For an example of how a cannabinoid affects your body’s response to a certain strain of marijuana, let’s look at one of the most well-known cannabinoids, THC. Tetrahydrocannabinol (THC) is the cannabinoid responsible for that “high” feeling you get with marijuana. It’s known to affect mood, induce euphoria, increase appetite, and make you more sensitive to outside stimuli. High THC strains are good for day smoking, as strains like Ghost Train Haze (a sativa strain) and Chemdawg (a hybrid strain) are said to feed creativity and focus.
Another cannabinoid is Cannabigerol, or CBG. It’s a bit underrated, but more breeders are working to get this cannabinoid in your favorite strains. It has, after all, been found to relieve pain and reduce inflammation. CBG has also been found to have neuroprotective effects, which means it can help with symptoms of Alzheimer’s, Parkinson’s, and multiple sclerosis, as well as protect the body from further damage after strokes and other trauma to the nervous system.
Now, terpenes like limonene, for example, which has a citrusy smell, may be used to promote weight loss by controlling your appetite, can be used to treat bronchitis and in the prevention and even cure of several types of cancer. Strains with high limonene content, like Lemon Skunk, have been known to have great mood boosting properties as well.
A few more examples of terpenes are myrcene, which is found in mangoes and herbs like basil, thyme, hops, and lemongrass. Some studies suggest that myrcene has an indica or a “couch lock” effect. It’s sedative, anti-inflammatory, analgesic, and antibiotic.
Linalool, which is found in lavender, is an anticonvulsant, which makes it a great terpene profile to have for people taking cannabis for epilepsy. It’s also been found to lower stress levels, fight depression and anxiety, and has been said to improve the immune system.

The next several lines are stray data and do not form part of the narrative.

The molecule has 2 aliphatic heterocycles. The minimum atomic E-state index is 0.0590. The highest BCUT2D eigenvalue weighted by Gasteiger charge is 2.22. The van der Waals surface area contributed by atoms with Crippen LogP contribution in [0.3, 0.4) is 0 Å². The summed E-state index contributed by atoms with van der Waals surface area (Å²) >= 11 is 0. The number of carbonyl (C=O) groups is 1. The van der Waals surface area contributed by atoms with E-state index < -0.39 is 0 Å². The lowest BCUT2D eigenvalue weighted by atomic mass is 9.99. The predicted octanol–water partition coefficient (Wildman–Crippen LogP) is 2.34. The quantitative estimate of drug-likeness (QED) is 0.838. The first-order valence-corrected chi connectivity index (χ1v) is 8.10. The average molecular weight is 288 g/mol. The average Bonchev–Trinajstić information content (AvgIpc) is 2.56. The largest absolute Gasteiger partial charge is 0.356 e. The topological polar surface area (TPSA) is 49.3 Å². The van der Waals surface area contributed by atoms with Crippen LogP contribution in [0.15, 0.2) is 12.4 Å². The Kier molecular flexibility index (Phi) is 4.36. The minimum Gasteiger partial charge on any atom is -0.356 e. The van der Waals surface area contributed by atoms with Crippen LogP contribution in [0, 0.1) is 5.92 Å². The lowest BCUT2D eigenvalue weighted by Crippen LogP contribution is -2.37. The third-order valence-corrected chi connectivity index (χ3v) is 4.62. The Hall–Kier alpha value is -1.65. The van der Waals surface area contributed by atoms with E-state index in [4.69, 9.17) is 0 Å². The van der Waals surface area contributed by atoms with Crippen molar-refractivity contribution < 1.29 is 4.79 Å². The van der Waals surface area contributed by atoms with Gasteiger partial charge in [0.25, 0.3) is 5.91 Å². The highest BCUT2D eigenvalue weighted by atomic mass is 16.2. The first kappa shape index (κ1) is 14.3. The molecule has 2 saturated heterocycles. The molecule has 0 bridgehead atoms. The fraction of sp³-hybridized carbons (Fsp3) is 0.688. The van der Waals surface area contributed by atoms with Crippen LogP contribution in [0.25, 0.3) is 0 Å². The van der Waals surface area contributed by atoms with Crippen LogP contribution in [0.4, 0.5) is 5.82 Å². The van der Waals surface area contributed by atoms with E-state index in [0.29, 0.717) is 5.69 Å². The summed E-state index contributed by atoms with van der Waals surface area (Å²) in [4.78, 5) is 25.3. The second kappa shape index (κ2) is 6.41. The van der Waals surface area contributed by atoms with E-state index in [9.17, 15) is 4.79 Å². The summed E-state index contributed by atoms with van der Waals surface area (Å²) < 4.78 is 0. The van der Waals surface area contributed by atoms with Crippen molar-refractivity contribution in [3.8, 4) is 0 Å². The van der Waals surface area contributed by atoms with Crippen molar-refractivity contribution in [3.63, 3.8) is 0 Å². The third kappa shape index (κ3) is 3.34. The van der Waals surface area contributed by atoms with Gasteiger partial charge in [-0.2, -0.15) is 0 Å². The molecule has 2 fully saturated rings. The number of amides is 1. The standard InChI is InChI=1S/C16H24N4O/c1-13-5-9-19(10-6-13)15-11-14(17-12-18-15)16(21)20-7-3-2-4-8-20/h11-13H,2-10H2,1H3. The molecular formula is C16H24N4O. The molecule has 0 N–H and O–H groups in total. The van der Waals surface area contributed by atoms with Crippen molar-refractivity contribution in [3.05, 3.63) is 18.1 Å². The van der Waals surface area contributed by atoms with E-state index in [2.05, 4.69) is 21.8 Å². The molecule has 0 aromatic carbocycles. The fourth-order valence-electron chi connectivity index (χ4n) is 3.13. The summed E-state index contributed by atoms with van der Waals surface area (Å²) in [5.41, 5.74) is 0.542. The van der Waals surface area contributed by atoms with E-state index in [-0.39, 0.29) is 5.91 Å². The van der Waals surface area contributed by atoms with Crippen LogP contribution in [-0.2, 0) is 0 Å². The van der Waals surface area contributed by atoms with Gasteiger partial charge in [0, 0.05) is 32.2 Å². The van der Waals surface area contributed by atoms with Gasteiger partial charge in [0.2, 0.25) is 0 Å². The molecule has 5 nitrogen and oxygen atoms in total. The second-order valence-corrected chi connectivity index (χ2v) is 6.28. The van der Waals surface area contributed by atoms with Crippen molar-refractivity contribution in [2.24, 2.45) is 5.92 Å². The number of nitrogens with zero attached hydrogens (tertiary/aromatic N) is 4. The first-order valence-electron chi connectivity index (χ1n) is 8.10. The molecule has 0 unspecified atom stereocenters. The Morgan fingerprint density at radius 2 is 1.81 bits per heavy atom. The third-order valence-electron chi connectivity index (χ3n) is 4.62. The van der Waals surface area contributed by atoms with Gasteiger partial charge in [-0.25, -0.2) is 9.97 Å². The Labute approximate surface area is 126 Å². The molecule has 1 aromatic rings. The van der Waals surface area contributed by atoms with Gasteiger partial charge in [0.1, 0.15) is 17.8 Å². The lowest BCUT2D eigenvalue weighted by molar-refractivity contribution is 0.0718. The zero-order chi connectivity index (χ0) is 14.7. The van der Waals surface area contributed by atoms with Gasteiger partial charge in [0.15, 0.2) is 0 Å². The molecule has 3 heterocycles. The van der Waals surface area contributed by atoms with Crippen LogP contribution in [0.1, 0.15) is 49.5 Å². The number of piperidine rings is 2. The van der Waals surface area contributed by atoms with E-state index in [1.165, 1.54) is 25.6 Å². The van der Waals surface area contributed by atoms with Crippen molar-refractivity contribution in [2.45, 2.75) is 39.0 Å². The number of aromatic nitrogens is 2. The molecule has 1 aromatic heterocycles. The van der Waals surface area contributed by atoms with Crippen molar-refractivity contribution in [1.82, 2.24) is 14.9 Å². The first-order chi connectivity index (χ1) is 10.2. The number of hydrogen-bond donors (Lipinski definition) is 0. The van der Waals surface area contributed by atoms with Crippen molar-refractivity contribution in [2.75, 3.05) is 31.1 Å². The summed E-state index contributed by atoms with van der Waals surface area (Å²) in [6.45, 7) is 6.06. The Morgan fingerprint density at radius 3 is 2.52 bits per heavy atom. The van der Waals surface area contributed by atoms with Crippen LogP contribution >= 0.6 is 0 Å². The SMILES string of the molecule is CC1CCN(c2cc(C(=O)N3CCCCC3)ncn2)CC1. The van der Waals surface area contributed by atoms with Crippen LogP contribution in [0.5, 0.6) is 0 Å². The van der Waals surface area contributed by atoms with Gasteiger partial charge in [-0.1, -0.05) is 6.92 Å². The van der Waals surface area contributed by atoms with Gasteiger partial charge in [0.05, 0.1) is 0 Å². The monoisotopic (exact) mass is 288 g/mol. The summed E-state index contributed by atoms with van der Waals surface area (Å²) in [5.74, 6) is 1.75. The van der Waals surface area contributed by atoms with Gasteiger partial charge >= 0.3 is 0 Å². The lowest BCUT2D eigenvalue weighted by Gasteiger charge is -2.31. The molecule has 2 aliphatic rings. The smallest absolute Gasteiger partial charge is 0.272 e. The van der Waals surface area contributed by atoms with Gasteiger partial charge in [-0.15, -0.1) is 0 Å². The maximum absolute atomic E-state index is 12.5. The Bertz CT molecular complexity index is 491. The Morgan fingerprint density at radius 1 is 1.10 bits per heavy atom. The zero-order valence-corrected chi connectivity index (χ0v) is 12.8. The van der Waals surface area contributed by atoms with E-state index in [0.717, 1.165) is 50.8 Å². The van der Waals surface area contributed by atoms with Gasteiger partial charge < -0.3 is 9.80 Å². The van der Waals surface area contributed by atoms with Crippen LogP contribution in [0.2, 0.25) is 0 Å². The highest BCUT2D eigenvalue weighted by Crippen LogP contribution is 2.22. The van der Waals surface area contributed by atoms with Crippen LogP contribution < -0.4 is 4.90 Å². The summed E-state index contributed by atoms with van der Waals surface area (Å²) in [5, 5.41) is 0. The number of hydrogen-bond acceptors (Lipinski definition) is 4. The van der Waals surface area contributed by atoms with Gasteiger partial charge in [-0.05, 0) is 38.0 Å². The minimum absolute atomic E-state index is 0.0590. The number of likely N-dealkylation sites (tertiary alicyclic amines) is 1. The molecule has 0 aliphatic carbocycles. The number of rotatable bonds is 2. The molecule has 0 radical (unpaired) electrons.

Pinene, which is a terpene found in pine, orange peels, rosemary, dill, and parsley is an anti-inflammatory. It promotes airflow to lungs and is great for asthma patients and patients with bronchitis. It also promotes alertness and counteracts the shortterm memory loss associated with high doses of THC.
A lot of dispensaries in the United States now have labels which tell you how much of a certain cannabinoid is in their products. However, very few dispensaries include the terpene profiles in those labels. Luckily it’s usually pretty easy to just go by your nose to tell what kinds of terpene profiles are in any strain.
The internet is a wealth of information for the discerning pot user, so do your research to find out what combination of cannabinoid and terpene profile works for you. Remember that for your consumption, it’s more important to look at these profiles than it probably is to look whether the strain is a sativa, an indica, or even a hybrid strain.
Ask your local dispensary about which of their products work best for what purpose. Remember, also, that your method of consumption and how much you consume will also have an effect on your experience. Now go! Go forth into the wild, wonderful world of weed, and may the fourth be with you.